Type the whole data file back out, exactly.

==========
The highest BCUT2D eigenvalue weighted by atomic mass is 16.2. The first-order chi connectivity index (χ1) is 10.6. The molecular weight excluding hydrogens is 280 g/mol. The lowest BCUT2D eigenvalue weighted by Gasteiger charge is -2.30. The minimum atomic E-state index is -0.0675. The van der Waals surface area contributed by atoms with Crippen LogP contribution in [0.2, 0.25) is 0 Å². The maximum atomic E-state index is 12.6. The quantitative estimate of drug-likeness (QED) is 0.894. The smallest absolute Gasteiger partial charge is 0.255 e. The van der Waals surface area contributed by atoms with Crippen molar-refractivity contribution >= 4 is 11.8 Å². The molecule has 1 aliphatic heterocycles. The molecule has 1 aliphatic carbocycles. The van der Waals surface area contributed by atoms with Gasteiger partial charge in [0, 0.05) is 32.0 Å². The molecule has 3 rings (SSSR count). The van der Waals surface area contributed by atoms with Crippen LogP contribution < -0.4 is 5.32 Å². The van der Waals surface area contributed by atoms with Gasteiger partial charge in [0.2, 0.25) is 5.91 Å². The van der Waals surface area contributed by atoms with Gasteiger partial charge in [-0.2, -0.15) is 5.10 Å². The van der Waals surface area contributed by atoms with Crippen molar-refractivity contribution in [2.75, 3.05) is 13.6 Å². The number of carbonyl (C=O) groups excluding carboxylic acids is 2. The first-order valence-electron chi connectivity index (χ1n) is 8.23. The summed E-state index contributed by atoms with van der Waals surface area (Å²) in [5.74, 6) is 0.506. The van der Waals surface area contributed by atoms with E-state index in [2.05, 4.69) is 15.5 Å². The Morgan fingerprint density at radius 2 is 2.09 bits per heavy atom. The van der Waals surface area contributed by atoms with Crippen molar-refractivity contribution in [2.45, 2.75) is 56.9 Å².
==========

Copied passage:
The highest BCUT2D eigenvalue weighted by atomic mass is 16.2. The first-order chi connectivity index (χ1) is 10.6. The molecular weight excluding hydrogens is 280 g/mol. The lowest BCUT2D eigenvalue weighted by Gasteiger charge is -2.30. The minimum atomic E-state index is -0.0675. The van der Waals surface area contributed by atoms with Crippen LogP contribution in [0.2, 0.25) is 0 Å². The maximum atomic E-state index is 12.6. The quantitative estimate of drug-likeness (QED) is 0.894. The smallest absolute Gasteiger partial charge is 0.255 e. The van der Waals surface area contributed by atoms with Crippen molar-refractivity contribution >= 4 is 11.8 Å². The molecule has 1 aliphatic heterocycles. The molecule has 1 aliphatic carbocycles. The van der Waals surface area contributed by atoms with Gasteiger partial charge in [0, 0.05) is 32.0 Å². The molecule has 3 rings (SSSR count). The van der Waals surface area contributed by atoms with Crippen LogP contribution < -0.4 is 5.32 Å². The van der Waals surface area contributed by atoms with Gasteiger partial charge in [0.2, 0.25) is 5.91 Å². The van der Waals surface area contributed by atoms with Gasteiger partial charge in [-0.2, -0.15) is 5.10 Å². The van der Waals surface area contributed by atoms with Crippen molar-refractivity contribution in [2.75, 3.05) is 13.6 Å². The number of carbonyl (C=O) groups excluding carboxylic acids is 2. The first-order valence-electron chi connectivity index (χ1n) is 8.23. The summed E-state index contributed by atoms with van der Waals surface area (Å²) in [5.74, 6) is 0.506. The van der Waals surface area contributed by atoms with E-state index in [2.05, 4.69) is 15.5 Å². The Morgan fingerprint density at radius 2 is 2.09 bits per heavy atom. The van der Waals surface area contributed by atoms with Crippen molar-refractivity contribution in [2.45, 2.75) is 56.9 Å².